Will fast food die from consumer obesity?

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By: Wise Marketer Staff |

Posted on January 28, 2003

Will fast food die from consumer obesity?

Fast food chains of every size, including big names such as McDonald's and Burger King, must change their approach to food or face extinction, says food trends and consumer analyst, Philip Lempert, of SupermarketGuru.com.

The latest SupermarketGuru Quick Poll suggests that 60% of consumers are now eating less fast food than they did 12 months ago, and that 33% feel that the big fast food chains will be forced to downsize due to the declining appeal of existing trademark products.

"It's already happening. McDonald's has announced its first quarterly loss ever, and the second largest Burger King franchisee has filed for bankruptcy," said Lempert. "Fast food chains seem to think that the way to recapture consumer attention and loyalty is through price cuts, with value menus and 99-cent burgers. They aren't listening to consumers."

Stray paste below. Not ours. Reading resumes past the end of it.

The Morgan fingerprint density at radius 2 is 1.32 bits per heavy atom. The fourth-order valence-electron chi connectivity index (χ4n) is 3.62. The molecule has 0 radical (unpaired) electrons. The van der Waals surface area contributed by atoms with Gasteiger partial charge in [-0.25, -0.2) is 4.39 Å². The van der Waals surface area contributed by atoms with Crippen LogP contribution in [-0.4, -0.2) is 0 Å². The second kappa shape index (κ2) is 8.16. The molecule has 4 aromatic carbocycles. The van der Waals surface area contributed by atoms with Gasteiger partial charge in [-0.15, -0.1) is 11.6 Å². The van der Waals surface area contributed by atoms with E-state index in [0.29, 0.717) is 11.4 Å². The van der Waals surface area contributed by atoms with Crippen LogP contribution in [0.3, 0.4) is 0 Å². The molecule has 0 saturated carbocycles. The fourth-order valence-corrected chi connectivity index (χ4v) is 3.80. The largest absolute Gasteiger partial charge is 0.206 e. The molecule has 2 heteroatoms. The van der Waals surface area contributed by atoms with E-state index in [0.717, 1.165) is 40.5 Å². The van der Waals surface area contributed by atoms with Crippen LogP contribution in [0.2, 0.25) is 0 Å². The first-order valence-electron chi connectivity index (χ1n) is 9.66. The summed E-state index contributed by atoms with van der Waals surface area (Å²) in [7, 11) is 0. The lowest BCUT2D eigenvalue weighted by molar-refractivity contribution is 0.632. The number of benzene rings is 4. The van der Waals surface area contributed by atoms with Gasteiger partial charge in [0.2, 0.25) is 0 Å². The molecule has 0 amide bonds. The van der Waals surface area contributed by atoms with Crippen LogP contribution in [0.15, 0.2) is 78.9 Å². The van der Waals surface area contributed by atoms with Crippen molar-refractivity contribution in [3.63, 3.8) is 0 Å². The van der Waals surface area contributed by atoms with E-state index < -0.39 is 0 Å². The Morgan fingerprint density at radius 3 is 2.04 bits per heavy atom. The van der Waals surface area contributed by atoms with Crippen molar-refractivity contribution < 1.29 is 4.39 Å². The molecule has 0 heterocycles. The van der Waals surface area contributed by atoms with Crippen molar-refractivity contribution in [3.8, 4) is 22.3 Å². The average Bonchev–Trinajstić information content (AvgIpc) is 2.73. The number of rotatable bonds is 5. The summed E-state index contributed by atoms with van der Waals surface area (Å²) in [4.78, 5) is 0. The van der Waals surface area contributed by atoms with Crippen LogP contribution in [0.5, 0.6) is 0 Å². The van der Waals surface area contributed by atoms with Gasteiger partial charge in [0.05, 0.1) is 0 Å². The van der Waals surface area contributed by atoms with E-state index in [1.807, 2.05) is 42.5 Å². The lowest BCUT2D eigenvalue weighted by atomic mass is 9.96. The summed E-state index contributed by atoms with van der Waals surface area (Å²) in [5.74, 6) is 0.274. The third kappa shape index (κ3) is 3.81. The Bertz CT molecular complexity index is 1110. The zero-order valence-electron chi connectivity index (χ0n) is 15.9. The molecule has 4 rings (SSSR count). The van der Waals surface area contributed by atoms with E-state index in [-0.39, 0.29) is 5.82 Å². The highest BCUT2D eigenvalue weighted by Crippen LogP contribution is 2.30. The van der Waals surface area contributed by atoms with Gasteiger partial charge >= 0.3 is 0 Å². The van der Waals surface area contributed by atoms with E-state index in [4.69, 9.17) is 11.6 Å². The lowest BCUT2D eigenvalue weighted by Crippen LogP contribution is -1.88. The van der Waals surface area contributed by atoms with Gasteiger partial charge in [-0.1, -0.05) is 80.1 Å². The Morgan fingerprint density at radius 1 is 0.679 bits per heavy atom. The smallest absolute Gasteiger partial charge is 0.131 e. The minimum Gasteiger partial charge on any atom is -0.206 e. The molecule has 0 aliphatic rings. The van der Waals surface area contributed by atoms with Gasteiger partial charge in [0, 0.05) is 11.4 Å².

Consumer health concerns The poll results indicate that, if fast food chains want to improve their competitive position, they must change with the times by offering a greater variety of products, including healthier, more nutritious meals.

Just under 33% of the poll's respondents agreed that fast food chains should add healthier food to their menus, including products that are lower in fat and calories, lower in sodium, and with less frying used in food preparation. And close to 20% said that they wanted a greater variety of foods when they go to fast food restaurants.

Repeating the past "In many ways, we feel these numbers just scratch the surface of consumer discontent with the fast food experience, and if chains don't change their basic approach to food, they may disappear," Lempert speculates. "Their window of opportunity may be as small as five years."

In 1975 there were over 1,000 Howard Johnson's restaurants in the USA. With its trademark orange roof, HoJo cola and countless ice cream flavours, the chain was very well known to consumers from coast to coast. But with its unwillingness to adapt to the new consumer fast food trend, trade declined. Today, according to Lempert, the chain has less than 100 restaurants throughout the USA.

"Fast food chains must be more proactive about questions regarding food safety and food security, and deal with the issue of childhood obesity in a way that is both responsible and responsive," warned Lempert.

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